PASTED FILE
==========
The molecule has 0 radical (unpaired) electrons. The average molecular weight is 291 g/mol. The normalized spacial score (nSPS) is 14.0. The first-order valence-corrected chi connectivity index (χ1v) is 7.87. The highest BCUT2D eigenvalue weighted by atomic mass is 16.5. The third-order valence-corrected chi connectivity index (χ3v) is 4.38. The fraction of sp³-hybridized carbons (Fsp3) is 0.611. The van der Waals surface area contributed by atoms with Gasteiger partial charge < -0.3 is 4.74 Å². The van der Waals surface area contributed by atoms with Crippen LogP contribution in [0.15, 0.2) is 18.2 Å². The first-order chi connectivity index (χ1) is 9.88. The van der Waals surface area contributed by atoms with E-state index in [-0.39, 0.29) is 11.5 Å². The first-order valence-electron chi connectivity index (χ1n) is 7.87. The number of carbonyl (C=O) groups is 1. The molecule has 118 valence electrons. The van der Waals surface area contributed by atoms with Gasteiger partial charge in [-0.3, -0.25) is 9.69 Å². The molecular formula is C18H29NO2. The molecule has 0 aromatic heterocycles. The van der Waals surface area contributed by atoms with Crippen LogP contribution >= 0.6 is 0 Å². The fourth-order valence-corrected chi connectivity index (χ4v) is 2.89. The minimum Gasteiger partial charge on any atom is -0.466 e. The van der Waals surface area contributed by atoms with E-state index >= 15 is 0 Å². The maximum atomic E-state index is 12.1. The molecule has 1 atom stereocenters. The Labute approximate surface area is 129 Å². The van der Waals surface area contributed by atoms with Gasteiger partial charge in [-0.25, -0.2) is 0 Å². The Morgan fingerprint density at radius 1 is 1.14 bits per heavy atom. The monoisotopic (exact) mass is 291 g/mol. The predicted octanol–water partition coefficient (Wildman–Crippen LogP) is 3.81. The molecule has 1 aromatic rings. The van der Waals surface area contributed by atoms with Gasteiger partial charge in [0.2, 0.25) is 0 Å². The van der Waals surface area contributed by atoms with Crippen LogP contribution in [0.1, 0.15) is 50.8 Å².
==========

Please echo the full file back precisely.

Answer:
The molecule has 0 radical (unpaired) electrons. The average molecular weight is 291 g/mol. The normalized spacial score (nSPS) is 14.0. The first-order valence-corrected chi connectivity index (χ1v) is 7.87. The highest BCUT2D eigenvalue weighted by atomic mass is 16.5. The third-order valence-corrected chi connectivity index (χ3v) is 4.38. The fraction of sp³-hybridized carbons (Fsp3) is 0.611. The van der Waals surface area contributed by atoms with Gasteiger partial charge < -0.3 is 4.74 Å². The van der Waals surface area contributed by atoms with Crippen LogP contribution in [0.15, 0.2) is 18.2 Å². The first-order chi connectivity index (χ1) is 9.88. The van der Waals surface area contributed by atoms with E-state index in [-0.39, 0.29) is 11.5 Å². The first-order valence-electron chi connectivity index (χ1n) is 7.87. The number of carbonyl (C=O) groups is 1. The molecule has 118 valence electrons. The van der Waals surface area contributed by atoms with Gasteiger partial charge in [-0.3, -0.25) is 9.69 Å². The molecular formula is C18H29NO2. The molecule has 0 aromatic heterocycles. The van der Waals surface area contributed by atoms with Crippen LogP contribution >= 0.6 is 0 Å². The fourth-order valence-corrected chi connectivity index (χ4v) is 2.89. The minimum Gasteiger partial charge on any atom is -0.466 e. The van der Waals surface area contributed by atoms with E-state index >= 15 is 0 Å². The maximum atomic E-state index is 12.1. The molecule has 1 atom stereocenters. The Labute approximate surface area is 129 Å². The van der Waals surface area contributed by atoms with Gasteiger partial charge in [-0.25, -0.2) is 0 Å². The Morgan fingerprint density at radius 1 is 1.14 bits per heavy atom. The monoisotopic (exact) mass is 291 g/mol. The predicted octanol–water partition coefficient (Wildman–Crippen LogP) is 3.81. The molecule has 1 aromatic rings. The van der Waals surface area contributed by atoms with Gasteiger partial charge in [0.2, 0.25) is 0 Å². The van der Waals surface area contributed by atoms with Crippen LogP contribution in [0.1, 0.15) is 50.8 Å².